David Morse: That’s a good one because it really drills into one of the more complex parts. Ideas, and people’s ideas of how to collaborate, what the goals are, are critical. Maybe the more mysterious ones that we use every single day, it’s generally called abstraction. We talk about things, especially in oral conversation, also in writing, like if I say dog. You’ll immediately have in your mind a picture of what that dog is, or if I say river. If you cross different cultures and languages, we’ve spent a decent amount of time in Germany. If I said cow in Bavaria and I said cow in the Midwest of the US, there are two different cows that have been thought of. Abstraction is like a ladder or a pyramid, and in conversation you have in your mind that the other person might be in a different place than you. It’s a valuable mental tool to think about and focus on and realize is in operation everywhere.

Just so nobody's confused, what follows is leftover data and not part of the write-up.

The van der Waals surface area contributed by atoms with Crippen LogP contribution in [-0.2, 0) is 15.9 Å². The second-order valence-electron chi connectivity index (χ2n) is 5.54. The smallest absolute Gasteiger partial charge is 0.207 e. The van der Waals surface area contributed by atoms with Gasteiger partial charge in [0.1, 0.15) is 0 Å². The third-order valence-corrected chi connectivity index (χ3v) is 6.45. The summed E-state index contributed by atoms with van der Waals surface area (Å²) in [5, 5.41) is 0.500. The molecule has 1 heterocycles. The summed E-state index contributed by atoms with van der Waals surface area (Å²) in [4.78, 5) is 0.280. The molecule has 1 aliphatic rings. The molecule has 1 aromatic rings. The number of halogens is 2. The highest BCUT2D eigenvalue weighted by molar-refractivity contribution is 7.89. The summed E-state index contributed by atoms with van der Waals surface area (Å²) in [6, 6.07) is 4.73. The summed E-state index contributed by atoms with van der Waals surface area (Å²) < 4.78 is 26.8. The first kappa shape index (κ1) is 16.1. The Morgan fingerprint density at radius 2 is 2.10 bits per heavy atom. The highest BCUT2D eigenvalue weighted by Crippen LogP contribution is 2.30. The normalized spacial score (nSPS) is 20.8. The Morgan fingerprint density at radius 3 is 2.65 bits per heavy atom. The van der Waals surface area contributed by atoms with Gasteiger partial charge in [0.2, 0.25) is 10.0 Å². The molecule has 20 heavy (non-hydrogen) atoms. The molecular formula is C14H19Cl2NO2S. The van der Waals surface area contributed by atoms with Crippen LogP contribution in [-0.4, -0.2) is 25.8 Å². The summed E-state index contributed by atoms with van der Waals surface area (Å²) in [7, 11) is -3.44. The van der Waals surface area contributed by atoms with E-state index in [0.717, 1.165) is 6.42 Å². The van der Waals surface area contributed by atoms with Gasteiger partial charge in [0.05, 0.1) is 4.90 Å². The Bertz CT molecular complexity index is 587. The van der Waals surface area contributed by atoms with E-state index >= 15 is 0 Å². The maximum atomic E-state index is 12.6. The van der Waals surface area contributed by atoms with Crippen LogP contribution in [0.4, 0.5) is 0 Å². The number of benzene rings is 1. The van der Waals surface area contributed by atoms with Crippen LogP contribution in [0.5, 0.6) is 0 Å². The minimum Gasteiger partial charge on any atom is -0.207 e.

Fred Diamond: We have an interesting question here that comes up again as a follow up to that. Question comes in from Bernie. Bernie says, “How do we understand where the other person is coming from?” Bernie, thank you for the question. Let’s talk about that for a little bit. You’re negotiating, and the people who are listening to today’s show, they’re in sales. They’re probably negotiating terms, price, length of service, those types of things. In a lot of cases, it’s standard. It’s like, “This is what we offer everybody,” type of a thing. There’s not a whole lot of room for negotiation. At the same time there is because you want to get the deal and the customer wants to get the best level of quality of service for their company. Let’s get back to what Bernie’s talked about. What are some tools, David Morse, that we should be deploying to be better prepared, to understand more effectively where our customer might be coming from, that we’re negotiating?